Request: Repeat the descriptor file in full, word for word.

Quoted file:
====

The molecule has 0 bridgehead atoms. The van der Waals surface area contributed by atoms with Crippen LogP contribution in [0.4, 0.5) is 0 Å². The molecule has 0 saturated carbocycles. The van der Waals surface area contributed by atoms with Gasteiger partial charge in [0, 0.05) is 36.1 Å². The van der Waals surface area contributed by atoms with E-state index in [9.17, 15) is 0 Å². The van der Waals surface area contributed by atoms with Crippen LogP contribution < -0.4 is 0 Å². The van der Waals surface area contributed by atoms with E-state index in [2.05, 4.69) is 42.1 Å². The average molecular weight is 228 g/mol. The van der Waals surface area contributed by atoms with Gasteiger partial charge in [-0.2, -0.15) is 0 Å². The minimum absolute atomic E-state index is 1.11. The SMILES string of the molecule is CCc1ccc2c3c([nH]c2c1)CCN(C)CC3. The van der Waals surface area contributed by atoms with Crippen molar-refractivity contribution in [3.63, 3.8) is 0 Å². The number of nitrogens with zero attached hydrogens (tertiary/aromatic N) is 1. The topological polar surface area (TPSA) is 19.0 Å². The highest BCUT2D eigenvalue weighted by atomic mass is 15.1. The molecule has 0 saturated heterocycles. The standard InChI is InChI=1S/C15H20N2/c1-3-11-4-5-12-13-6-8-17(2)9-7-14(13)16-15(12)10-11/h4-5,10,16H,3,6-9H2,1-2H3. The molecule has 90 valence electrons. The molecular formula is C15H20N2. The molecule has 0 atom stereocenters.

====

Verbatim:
The molecule has 0 bridgehead atoms. The van der Waals surface area contributed by atoms with Crippen LogP contribution in [0.4, 0.5) is 0 Å². The molecule has 0 saturated carbocycles. The van der Waals surface area contributed by atoms with Gasteiger partial charge in [0, 0.05) is 36.1 Å². The van der Waals surface area contributed by atoms with E-state index in [9.17, 15) is 0 Å². The van der Waals surface area contributed by atoms with Crippen LogP contribution < -0.4 is 0 Å². The van der Waals surface area contributed by atoms with E-state index in [2.05, 4.69) is 42.1 Å². The average molecular weight is 228 g/mol. The van der Waals surface area contributed by atoms with Gasteiger partial charge in [-0.2, -0.15) is 0 Å². The minimum absolute atomic E-state index is 1.11. The SMILES string of the molecule is CCc1ccc2c3c([nH]c2c1)CCN(C)CC3. The van der Waals surface area contributed by atoms with Crippen molar-refractivity contribution in [3.63, 3.8) is 0 Å². The number of nitrogens with zero attached hydrogens (tertiary/aromatic N) is 1. The topological polar surface area (TPSA) is 19.0 Å². The highest BCUT2D eigenvalue weighted by atomic mass is 15.1. The molecule has 0 saturated heterocycles. The standard InChI is InChI=1S/C15H20N2/c1-3-11-4-5-12-13-6-8-17(2)9-7-14(13)16-15(12)10-11/h4-5,10,16H,3,6-9H2,1-2H3. The molecule has 90 valence electrons. The molecular formula is C15H20N2. The molecule has 0 atom stereocenters.